GOG 92 (6) investigated the role of adjuvant radiation therapy after surgical debulking. Stage IB cervical cancer patients who had prior radical hysterectomy with pelvic lymphadenectomy and negative lymph nodes along with two or more of the following: deep stromal invasion, capillary lymphatic space involvement or tumor size greater than or equal to 4 cm were included in the study. The radiation therapy arm demonstrated a statistically significant (46%) reduction in risk of recurrence (HR = 0.54, 90% CI [CI] 0.35-0.81, p=0.007) compared to the control arm. However, improvement in overall survival (OS) with radiation therapy did not meet statistical significance (HR = 0.70, 90%CI = 0.45-1.05, p=0.074). See Figure 1. and Figure 2.

Figure 1.

Progression free survival (PFS) by treatment group. 30 Radiation therapy (RT) patients and 49 Observed (OBS) patients recurred or died. RT significantly increased PFS (p=0.009).

Figure 2.

Survival by treatment group (p=0.074). 27 RT patients and 40 OBS patients died. Beyond 6 years, only four disease-related deaths (2 RT, 2 OBS) occurred. Therefore, the convergence of the curves is a result of other causes.

Although pelvic RT continues to be a standard therapy of early invasive and locally advanced cervical cancers, treatment results are still suboptimal. Multiple GOG trials have looked at the possibility of enhancing irradiation with chemotherapy. GOG 4 investigated affects of hydroxyurea (HU) with RT on more locally advanced stages (Stage IIIB and IVA). This showed an improved in progression free survival (PFS) and OS that enabled HU to be a standard comparison with new therapeutic approaches. GOG 56 did show significant results (p=0.006) when HU was compared with Misonidazole and concurrent pelvic RT.

GOG 26 demonstrated cisplatin to be the agent of choice for advanced or recurrent cervical cancers. This was then extended to early invasive cervical cancer treatment. GOG 120 demonstrated a tolerable dose schedule of cisplatin+RT that could possibly be applied to stage IA-IB.

Many intergroup trials compared cisplatin with either 5FU or HU with concurrent RT, such as GOG 85, 123 and 109. However GOG 109 had the largest contribution to the GOG. This study assessed Stage IA2, IB and IIA cervical cancer patients who were treated surgically with radical hysterectomy and pelvic lymphadenectomy; with findings of positive pelvic lymph nodes, positive resection margins or parametrial involvement. The two arms of the study were radiation therapy alone versus radiation therapy with concurrent cisplatin chemotherapy.

The PFS and OS showed significant results in the RT+ Chemotherapy treatment (CT) arm. Projected PFS at 4 years was 63% for the RT arm and 80% for the RT+CT arm. Projected overall survival at 4 years was 71% for the RT arm and 81% for the RT+CT arm. A follow-up study was performed and the sub-group analysis investigated the role of various prognostic factors, such as tumor size, depth of invasion, LVSI, margin status, parametrial involvement and nodal status. Study results demonstrated that age, histologic type and tumor grade were not prognostic within either treatment group, but that the benefit of CT was similar in both arms.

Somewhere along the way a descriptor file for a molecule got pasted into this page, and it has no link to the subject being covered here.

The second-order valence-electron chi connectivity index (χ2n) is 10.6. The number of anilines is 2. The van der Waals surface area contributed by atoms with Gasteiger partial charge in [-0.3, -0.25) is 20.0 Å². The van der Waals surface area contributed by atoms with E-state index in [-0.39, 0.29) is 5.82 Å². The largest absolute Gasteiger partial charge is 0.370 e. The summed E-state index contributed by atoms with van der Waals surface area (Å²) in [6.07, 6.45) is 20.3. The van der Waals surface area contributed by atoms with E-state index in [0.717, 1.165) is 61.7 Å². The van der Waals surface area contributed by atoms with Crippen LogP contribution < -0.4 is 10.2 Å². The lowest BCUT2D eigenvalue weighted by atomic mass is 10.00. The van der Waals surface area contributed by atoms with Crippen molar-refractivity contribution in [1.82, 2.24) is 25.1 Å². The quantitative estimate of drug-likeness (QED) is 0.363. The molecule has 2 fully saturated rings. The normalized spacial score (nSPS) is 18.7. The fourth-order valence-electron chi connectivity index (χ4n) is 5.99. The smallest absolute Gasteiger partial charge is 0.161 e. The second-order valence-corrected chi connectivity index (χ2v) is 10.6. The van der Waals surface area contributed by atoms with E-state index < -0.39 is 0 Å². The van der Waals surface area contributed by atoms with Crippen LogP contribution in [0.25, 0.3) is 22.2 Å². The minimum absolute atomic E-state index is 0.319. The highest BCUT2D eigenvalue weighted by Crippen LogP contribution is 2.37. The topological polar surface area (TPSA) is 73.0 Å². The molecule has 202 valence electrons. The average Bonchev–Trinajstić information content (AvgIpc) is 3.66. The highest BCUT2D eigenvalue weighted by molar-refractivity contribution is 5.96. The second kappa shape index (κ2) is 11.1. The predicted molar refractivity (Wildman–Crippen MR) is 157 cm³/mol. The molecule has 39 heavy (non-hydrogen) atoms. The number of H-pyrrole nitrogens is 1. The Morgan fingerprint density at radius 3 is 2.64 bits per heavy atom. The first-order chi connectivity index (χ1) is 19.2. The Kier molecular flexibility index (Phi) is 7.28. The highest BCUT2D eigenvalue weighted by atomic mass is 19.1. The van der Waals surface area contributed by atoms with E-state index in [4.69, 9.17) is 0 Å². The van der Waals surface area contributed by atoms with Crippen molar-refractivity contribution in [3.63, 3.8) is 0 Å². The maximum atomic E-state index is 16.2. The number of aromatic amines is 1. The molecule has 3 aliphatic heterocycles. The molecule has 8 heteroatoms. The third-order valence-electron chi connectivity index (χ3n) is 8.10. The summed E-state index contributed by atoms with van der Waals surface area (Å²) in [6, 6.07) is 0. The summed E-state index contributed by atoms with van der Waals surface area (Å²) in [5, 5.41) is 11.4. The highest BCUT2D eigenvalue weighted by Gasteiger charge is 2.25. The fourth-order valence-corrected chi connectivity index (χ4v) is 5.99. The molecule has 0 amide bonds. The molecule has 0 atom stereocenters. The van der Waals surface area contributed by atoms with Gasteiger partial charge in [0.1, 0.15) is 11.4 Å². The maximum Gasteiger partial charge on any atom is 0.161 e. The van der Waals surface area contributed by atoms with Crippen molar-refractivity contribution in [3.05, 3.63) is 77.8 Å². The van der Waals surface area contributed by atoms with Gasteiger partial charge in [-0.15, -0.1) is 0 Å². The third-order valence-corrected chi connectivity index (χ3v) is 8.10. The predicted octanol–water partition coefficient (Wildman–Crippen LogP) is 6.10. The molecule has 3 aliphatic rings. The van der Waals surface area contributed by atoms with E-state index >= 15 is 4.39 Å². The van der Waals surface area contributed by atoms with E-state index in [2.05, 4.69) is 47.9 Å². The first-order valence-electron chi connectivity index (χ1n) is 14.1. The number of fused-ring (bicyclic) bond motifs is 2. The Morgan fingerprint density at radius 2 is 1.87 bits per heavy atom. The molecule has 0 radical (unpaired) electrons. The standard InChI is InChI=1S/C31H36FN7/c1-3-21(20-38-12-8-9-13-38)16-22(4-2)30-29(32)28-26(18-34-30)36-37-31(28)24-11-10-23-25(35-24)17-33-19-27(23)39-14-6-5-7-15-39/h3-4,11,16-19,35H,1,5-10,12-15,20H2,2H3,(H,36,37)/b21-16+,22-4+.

However, tumor size and lymph node metastases were noted to be significant prognostic factors. Benefit from the addition of CT was most evident when tumor was greater than 2 cm (p=0.17 for size under 2 cm, p=0.009 for size greater than 2 cm). When tumor size was greater than 2 cm, the addition of CT results in 19% improvement in 5-year survival. It was postulated that size might be surrogate for predicting risk of nodal metastases. In regards to lymph node metastases, patients did worse in the RT only group if there were two or more pelvic nodal metastases, or if the tumor was greater than 2 cm. The benefit of CT in patients with 2+ lymph nodes was demonstrated by an estimated 20% improvement in 5-year survival (p=0.006). See Figure 3., Figure 4. and Figure 5.

Figure 3.

Survival of women with tumors greater than 2cm by treatment arm

Figure 4.

Survival of women with one nodal metastasis by treatment arm.

Figure 5.

Survival of women with more than two nodal metastases by treatment arm.

The GOG 0263 is an ongoing randomized phase III trial whose goal is to investigate whether or not there would be an improvement in 3-year recurrence-free interval in post-operative stage I-IIA cervical cancer patients with intermediate risk factors by addition of weekly cisplatin CT to RT. Intermediate risk factors are defined as deep stromal invasion, large tumor size and LVSI. The rationale for this this study was that patients with intermediate factors have been shown to have a 30% recurrence rate, similar to those patients with one high risk factor. Patients in this study must have negative lymph nodes, parametrial involvement, or positive resection margins. For patients with positive lymphovascular space invasion (LVSI), one of the following must be present: deep 1/3 penetration, middle 1/3 penetration, clinical tumor greater than or equal to 2 cm, or superficial 1/3 penetration, clinical tumor greater than or equal to 5 cm. For those with negative LVSI involvement, the tumor must involve the middle or deep third penetration, or the clinical tumor must be greater than or equal to 4 cm.